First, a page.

With six months to go until the deadline, the British government has approved 331,200 applications from Portuguese nationals to be resident in the UK under the post-Brexit European Union (EU) citizenship registration system, the Home Office revealed on Thursday.
According to the quarterly report published today, by the end of December 354,190 applications from Portuguese citizens were delivered and 331,200 were completed, of which 190,520 (58%) were granted permanent residence status and 130,720 (39%) provisional residence.
This figure does not directly correspond to the number of people, as the system duplicates cases who first received provisional status (‘pre-settled status’) and then applied for permanent status (‘settled status’), given after five years of continuous residence in the country.
Those who have received provisional status need to reapply when they complete their five years of residence in the United Kingdom, as the transition is not automatic.
The Portuguese government estimates that the Portuguese community in the United Kingdom is around 400 thousand people, taking into account the 375 thousand people registered at the consulates and the 335 thousand who have a British address on their Citizen’s Card.
By the end of December, almost 23 thousand applications from Portuguese nationals were still awaiting an opinion, and of the applications processed, 3% were not approved, which corresponds to 9,960, because they were considered invalid (4,060), refused (1,520) and withdrawn or annulled (4,380).
The could be due, for example, to lack of documents and proof of residence, criminal record or false information.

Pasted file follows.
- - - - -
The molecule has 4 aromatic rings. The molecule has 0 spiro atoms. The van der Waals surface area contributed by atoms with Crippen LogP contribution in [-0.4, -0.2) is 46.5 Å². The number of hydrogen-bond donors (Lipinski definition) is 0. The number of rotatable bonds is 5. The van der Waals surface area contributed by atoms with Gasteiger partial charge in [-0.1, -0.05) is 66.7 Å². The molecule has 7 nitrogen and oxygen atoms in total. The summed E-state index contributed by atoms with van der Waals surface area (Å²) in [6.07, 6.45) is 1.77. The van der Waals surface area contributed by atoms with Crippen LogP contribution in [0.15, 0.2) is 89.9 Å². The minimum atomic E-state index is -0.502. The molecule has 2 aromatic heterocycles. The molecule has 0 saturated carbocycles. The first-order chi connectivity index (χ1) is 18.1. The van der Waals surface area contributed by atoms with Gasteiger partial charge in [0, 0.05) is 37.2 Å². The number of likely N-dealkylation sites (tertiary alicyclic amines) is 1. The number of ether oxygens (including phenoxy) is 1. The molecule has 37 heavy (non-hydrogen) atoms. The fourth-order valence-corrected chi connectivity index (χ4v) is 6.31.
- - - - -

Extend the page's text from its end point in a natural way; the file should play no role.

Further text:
Citizens of EU countries, Iceland, Switzerland, Norway and Lichtenstein and their close relatives from third countries have until 30 June to register and keep their residence and work rights and access to health, education and social support services.
Those who have proof that they were resident in the UK before 31 December 2020, when free movement ended with the end of the post-Brexit transition period, are eligible.
The UK government has shown itself willing to show some tolerance for people who can justify being late in doing the process, but from July 1 resident status will be mandatory for situations such as applying for a job, opening a bank account or renting a house.
Those who are not in a regularised situation will be considered illegal immigrants and will be subject to deportation to their country of origin.
European rights organisations have warned that many vulnerable citizens, such as the elderly or infirm, casual workers, prisoners, children in the custody of social services, risk missing the deadline due to the difficulty in completing the process.
The social distancing measures enacted due to the covid-19 pandemic has led to the suspension of support services used by people who are not fluent in English, who have difficulties using technology or who need to provide additional supporting documents.
Initially, the number of European citizens was estimated to be between 3.5 million and 4.1 million, but by the end of December, the British government received almost five million applications and processed 4,514,250, of which 94,570 did not pass.
The Portuguese are the fourth nationality with the highest number of applications, behind Poles, Romanians and Italians.